These are the three fiefdoms of Saint Paul, parts of the city that play by their own rules, where the city staff or mayor's office can only beg for favor. There are smaller less-powerful or contiguous kingdoms and duchies as well, like the University of St. Thomas, Bill McGuire, the Metropolitan Airports Commission, the Mississippi River Critical Area, the Ford Motor Company, the Mancini family, or the Canada Pacific railyards.

One only hopes that the nameless rulers of these vast swaths will be beneficent.


Notable Quotes #19: Fred Kent on Minneapolis Skyways, c. 1986

Skywalks should be severely limited, and if I had my way, I'd tear them down.

I can't believe how internalized this city had gotten. You want to reinforce Nicollet as a main street, but if you put in more skyways, no one's going to be on Nicollet.

I'd feel like an undesirable waiting for a bus in your city. I don't think there's one piece of furniture on the Nicollet Mall that should remain, and there's not a building on the Nicollet Mall that does not need to be redone.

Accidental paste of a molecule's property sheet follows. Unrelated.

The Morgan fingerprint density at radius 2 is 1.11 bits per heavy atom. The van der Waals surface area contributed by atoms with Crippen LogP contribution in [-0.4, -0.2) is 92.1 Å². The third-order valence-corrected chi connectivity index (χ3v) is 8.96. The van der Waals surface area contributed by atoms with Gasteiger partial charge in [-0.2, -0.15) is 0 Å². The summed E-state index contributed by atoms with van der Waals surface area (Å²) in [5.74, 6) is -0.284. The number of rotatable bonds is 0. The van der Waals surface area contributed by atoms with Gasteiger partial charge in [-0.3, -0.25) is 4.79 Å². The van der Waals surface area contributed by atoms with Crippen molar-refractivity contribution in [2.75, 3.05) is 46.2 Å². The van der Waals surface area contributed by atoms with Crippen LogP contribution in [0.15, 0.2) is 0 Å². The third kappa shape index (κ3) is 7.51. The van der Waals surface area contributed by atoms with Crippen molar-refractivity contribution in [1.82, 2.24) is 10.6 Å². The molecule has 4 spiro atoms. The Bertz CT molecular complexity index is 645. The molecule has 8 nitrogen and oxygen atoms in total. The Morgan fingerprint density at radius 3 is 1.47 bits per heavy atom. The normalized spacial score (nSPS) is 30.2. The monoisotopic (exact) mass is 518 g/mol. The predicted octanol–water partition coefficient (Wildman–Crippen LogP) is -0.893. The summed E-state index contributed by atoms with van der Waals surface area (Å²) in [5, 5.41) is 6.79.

Your buildings are not related to the street; they're monuments to the architects who built them.

You have one popcorn stand; that's sort of your token vendor. Any how about newsstands instead of those crazy news boxes?

The city is void of interests for people to come downtown, except as a place to work .... It's a business community, not a family place.

[Fred Kent is an urban designer and public space designer who visited downtown Minneapolis in 1986 to provide feedback on the downtown streetscape. Here are the highlights from his visit, where he told downtown leaders what he really thought.]


After 58 Years, J.W. Hulme Disappears from West 7th and St. Clair